Friday, January 15, 2010

7mm Thompson Center Ugalde (TCU)

The 7mm TCU is one of a series of cartridges developed by Wes Ugalde for Thompson Center. It was first offered as a standard chambering in 1979. The single shot Contender has been offered with standard barrel lengths of 10, 14 and 21 inches. Based on the 223 Remington case necked up, the 7mm TCU dates back to 1980. It was very popular for metallic silhouette pistol shooting. Might also be referred to as the 7mm x 223. The cartridge has a reputation for exceptional accuracy. Aside from metallic silhouette it is also known as a good varmint cartridge in the T/C Contender pistol. Many consider it to be marginal for deer or other medium game. It is usually recommended that only commercial 223 Remington brass be used as the base for forming cases. Most/many don't/won't use military brass. Cases can be formed simply by running into the full-length resizing die once it is properly adjusted. Proper case length is given as 1.740-1.760 inches.

My rifle is a Thompson-Center 21" factory barrel on either of my two Contender frames. It was one of the first barrels purchased for the Contender due to its purported versatility. However, I think the strong suit of the cartridge is that brass is based on the VERY available and inexpensive .223 Remington. I am one of those who doesn't mind using military brass and find it gives very similar results to commercial brass both in forming and in performance. The only reason I prefer commercial brass is that the primer pockets must be swaged to remove the crimp on military brass. My barrel is an early one with only one dovetail lock for attachment of the forearm. That has not been a problem as this is a low recoil cartridge.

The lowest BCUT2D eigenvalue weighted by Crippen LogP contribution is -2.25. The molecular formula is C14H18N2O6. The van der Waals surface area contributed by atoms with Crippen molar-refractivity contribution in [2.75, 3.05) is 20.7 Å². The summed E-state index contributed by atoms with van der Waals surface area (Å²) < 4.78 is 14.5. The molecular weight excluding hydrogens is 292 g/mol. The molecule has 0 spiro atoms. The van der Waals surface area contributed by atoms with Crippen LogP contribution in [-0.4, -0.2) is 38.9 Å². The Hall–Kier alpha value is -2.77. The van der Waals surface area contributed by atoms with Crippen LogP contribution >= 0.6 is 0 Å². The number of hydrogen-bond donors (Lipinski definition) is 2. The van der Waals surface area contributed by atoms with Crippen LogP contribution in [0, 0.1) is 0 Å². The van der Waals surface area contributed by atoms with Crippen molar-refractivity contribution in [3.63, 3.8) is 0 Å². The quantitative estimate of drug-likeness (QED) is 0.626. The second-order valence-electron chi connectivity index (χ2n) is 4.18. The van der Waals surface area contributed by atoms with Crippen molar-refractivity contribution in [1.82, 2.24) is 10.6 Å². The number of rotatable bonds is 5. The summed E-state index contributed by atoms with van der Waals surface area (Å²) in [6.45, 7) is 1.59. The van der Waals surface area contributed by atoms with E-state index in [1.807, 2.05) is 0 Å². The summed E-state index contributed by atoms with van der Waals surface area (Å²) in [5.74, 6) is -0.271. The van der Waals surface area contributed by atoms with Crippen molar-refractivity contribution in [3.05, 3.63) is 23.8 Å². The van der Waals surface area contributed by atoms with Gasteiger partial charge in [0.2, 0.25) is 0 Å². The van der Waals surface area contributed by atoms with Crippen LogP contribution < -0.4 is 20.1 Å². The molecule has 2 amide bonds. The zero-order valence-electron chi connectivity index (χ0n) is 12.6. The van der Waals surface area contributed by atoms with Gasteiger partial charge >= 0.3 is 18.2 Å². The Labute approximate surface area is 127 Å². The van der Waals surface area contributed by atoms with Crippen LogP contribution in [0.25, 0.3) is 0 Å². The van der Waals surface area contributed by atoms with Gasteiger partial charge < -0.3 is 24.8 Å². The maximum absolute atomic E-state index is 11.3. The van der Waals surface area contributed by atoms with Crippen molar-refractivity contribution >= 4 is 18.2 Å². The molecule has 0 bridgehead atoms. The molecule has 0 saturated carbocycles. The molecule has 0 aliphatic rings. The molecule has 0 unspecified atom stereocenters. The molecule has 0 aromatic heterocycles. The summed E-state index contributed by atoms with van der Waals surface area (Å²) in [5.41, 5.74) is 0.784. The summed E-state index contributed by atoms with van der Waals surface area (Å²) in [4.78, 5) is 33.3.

I liked the cartridge so much that I later acquired a 10" barrel, the metallic silhouette standard, to see how it would perform in the shorter length. True to expectations the short barrel gave approximately 400 fps less velocity compared to the 21" "big brother". Unfortunately, I'm not that enamored of the short barrel. It works and that's about all I care about it. I really concentrated on the 21" barrel as you can see in the tables below.

10" factory bull barrel
Sierra SSP130 gr.H489529.420401201

21" factory carbine barrel
Sierra HP115 gr.H489529.023371395
Hornady SSP120 gr.H33530.024461595
Hornady SSP120 gr.H32226.022341390
Sierra SSP130 gr.H489529.424601747
Hornady FP139 gr.H489529.020241260
Hornady FP139 gr.H33529.021171383
Sierra SP145 gr.240010.01385618

While I still have a quantity of these bullets remaining, the Sierra and Hornady SSP bullets have been discontinued as has the Hornady 139 gr. FP originally intended for the 7-30 Waters. Not to worry. John Haviland in Handloader Magazine #264 tested the Sierra 140 gr. SP, Sierra 150 gr. BT and Hornady 162 gr. A-Max and found that they all expanded at only 1000 fps striking velocity. This means that any number of 7mm/.284" bullets are usable in the cartridge.

Although I didn't use it due to lack of availability, AA2460 seems to be the powder to use giving top velocities with bullets of all weights. Regardless of powder I've never been able to attain "book" velocities in my 21" barrel. I'm not sure why, but I hit signs of excessive pressures before I reach the velocities the manual says I should be getting.

- Shooting A T-C 7mm TCU by Junior Doughty

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